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Our system for managing long-term care risk is nothing short of a mess. In fact, it’s not accurate to call it a system at all—what we have is a poorly-functioning private insurance market, fast-rising cost of care and a general state of denial about the potential financial risks of a serious long-term care need.

Consider these data points:

  • Last year, the median annual national cost of a private room in a nursing home facility was $108,405, according to the annual Genworth Cost of Care Survey. Care costs have risen at a much faster pace than overall inflation: from 2004 to 2021, the cost of assisted living facilities rose 4.17% per year; by comparison, the Social Security cost-of-living adjustment (which reflects general inflation) rose 2.2% annually.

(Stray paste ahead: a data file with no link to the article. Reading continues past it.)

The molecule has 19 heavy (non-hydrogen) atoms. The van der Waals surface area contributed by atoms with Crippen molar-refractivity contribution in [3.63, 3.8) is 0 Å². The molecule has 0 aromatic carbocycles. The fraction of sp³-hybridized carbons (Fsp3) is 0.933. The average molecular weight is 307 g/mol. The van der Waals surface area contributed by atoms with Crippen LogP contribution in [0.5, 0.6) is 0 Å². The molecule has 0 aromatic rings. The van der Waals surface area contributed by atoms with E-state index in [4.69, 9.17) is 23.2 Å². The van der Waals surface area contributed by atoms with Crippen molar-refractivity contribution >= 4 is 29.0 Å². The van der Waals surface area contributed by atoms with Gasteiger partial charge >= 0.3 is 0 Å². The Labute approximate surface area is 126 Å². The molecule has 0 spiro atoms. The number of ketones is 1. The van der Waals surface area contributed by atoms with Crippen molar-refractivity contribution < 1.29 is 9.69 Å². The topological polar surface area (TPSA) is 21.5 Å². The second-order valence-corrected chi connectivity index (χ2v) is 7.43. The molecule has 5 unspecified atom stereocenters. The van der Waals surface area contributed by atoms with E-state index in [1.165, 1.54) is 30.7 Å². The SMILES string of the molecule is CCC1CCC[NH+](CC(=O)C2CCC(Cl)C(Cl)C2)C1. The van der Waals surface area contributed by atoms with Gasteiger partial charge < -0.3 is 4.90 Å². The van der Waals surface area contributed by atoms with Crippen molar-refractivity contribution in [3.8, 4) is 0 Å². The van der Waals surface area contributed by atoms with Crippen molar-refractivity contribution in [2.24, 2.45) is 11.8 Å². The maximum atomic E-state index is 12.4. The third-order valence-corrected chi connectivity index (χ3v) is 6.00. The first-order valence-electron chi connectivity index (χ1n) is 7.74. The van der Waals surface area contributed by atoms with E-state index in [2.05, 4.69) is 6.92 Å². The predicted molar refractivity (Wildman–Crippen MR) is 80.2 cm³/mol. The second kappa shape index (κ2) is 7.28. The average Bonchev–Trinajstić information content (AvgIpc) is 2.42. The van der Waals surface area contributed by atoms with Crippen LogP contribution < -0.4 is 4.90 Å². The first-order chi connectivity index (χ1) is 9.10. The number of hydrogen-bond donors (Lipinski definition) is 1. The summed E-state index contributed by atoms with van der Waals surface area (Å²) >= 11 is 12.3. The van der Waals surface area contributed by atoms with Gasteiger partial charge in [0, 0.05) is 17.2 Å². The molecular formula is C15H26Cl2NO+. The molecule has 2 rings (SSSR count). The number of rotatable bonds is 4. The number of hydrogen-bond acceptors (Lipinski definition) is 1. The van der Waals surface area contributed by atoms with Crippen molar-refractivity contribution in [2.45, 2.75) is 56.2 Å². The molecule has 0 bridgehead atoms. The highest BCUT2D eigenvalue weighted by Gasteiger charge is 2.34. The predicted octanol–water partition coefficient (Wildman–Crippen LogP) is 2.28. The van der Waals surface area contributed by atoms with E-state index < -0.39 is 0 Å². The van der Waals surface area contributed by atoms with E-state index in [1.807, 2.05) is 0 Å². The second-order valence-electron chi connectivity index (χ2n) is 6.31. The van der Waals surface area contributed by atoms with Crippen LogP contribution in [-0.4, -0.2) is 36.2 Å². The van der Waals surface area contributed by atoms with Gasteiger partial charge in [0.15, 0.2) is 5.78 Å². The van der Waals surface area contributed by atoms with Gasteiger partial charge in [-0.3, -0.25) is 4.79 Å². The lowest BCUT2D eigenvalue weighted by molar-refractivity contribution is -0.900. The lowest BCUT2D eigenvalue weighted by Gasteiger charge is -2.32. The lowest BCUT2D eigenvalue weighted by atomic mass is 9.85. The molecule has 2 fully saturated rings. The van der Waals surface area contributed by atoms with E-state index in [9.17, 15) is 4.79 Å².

• Many Americans are either in denial about long-term care risk or simply uninformed. One poll found that 49% of Americans aged 40 and older expect Medicare to pay for their long-term care needs, and 69% have done little or no planning for their own needs.
  • Traditional long-term care insurance remains in a free-fall. Roughy 50,000 policies are sold annually, down from a peak of 740,000 sold in the year 2000. And policy holdeers have faced an ongoing series of very large rate hikes as insurers struggle with pricing that seems to have been too low at the outset.

Let’s address each of these points in a bit more detail.

Cost of Care

The national cost-of-care figures can generate sticker shock. But your client’s costs will vary depending on the type of services that she needs and where she lives. The general cost of living in a particular region has an impact, along with the cost of labor. The Genworth survey reflects a great deal of regional differences, even within states. For example, in the Chicago area, the median cost of a private nursing home room in 2021 was a little over $8,000 per month—$800 more than a comparable room in downstate Illinois.